The epic story “The Odyssey” Is basically a love story. It’s about the loyalty and love between a husband and wife, two lovers, and the cunning and trickery needed to reunite them, after a long absence. It’s a story about a man and women who are separated for 10 years and remain loyal to each other because their love is so strong. It’s also about the loyalty between a father and his son and also between their friends. Throughout the story we see many examples of this loyalty. Odysseus is the husband of Queen Penelope and the father of Prince Telemachus.
This loyal love is evident in the first book when the muse says, “Much as you long to see your wife, the one you pine for all your days”. Others, like Eurykleia’s loyalty to Odysseus’s household are seen in her love for Telemachos, whom she treats like her own son. When Odysseus is on his long journey the submission to temptation or recklessness neither angers the gods nor distracts Odysseus and the members of his crew from their journey home. The crew always remains loyal to their leader.
Throughout the story, trickery, disguises, and deceptions are used to reunite the family and we see many examples of this. A prelude of this trickery is described in the beginning of the story in book 1, when Homer says, “Sing to me of the man, Muse, the man of twists and turns driven time and again off course, once he had plundered the hallowed heights of Troy”. There are many occurrences of Odysseus loyalty.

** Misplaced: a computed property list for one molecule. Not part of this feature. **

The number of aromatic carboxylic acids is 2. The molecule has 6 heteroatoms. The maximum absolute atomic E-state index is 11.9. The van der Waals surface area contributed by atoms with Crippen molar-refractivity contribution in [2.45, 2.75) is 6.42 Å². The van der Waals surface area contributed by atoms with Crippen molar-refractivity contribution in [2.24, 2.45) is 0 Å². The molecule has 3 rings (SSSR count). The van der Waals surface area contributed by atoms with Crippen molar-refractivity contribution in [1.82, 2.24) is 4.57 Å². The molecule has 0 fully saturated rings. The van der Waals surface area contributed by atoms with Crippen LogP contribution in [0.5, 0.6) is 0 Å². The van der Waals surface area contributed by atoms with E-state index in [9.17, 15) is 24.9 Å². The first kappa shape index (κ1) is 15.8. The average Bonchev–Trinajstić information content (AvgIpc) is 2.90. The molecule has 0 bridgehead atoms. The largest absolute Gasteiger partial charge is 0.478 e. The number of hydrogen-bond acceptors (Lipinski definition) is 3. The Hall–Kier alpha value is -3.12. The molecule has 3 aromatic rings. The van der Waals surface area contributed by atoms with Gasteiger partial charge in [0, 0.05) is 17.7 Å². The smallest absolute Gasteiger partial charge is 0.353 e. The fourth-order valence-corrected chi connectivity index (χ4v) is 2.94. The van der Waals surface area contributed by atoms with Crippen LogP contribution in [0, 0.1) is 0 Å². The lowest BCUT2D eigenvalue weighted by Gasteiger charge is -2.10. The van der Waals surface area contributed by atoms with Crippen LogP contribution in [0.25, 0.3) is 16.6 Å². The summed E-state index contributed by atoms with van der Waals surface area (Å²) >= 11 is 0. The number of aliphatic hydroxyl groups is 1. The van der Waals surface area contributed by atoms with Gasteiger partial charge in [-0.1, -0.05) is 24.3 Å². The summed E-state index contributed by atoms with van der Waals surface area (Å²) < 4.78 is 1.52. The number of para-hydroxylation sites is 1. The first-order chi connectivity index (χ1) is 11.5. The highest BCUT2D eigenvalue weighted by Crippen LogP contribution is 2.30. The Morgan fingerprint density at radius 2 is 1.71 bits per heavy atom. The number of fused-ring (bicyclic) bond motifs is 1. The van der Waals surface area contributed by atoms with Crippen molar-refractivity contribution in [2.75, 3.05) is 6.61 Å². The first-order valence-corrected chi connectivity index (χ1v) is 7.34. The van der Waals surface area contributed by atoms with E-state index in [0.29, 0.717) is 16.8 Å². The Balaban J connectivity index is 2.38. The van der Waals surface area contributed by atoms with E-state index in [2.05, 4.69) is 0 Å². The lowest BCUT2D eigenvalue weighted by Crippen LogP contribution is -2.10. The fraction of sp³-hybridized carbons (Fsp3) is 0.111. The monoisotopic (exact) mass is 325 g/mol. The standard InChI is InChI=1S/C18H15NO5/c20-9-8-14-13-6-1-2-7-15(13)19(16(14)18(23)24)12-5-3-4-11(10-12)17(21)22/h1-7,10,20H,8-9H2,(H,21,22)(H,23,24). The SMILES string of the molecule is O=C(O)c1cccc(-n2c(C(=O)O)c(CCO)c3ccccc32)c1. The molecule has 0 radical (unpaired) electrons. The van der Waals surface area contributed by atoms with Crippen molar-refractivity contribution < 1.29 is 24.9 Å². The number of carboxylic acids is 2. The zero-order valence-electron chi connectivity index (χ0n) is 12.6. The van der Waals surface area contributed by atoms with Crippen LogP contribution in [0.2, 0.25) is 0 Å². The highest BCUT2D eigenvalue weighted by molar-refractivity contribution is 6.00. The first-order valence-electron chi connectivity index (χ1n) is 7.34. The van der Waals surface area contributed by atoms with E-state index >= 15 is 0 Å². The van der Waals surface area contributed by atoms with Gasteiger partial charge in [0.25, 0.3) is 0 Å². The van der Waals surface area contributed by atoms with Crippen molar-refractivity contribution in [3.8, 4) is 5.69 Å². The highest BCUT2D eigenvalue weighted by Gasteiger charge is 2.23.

Circe and Calypso are the most obvious examples of women whose love becomes an obstacle to Odysseus’s return. When Odysseus travels to the island of Ogygia, Odysseus admits that his wife cannot compare with Calypso. Calypso is a beautiful nymph who falls in love with Odysseus when he lands on her island. The beautiful nymph Calypso, possessed by her love for Odysseus, has imprisoned him on her island. In book 5 Odysseus says “the gods brought me to the island Ogygia, where Calypso lives, with ordered hair, a dread goddess, and she received me and loved me excessively and cared for me, and she promised to make me an immortal and all my days to be ageless, but never so could she win over the heart within me.” He also recalls, that “the sweet lifetime was draining out of him, as he wept for a way home, since the nymph was no longer pleasing to him”. By nights he would lie beside her, because he felt it was necessary, in the caverns, against his will. In the days he would sit upon the rocks, by the seaside, flouting his heart broken”. Despite this, his love and Loyalty to Penelope remains strong. Calypso holds him prisoner there for seven years until Hermes, the messenger god, persuades her to let him go. Sometimes his glory seeking methods get in the way of his desire to go home. He thinks of home throughout the time he spends with the Phaeacians and also while on Circe’s island. He refuses to sleep with Circe who loves him. He even goes to Hades so Circe will let him go home, to his true love.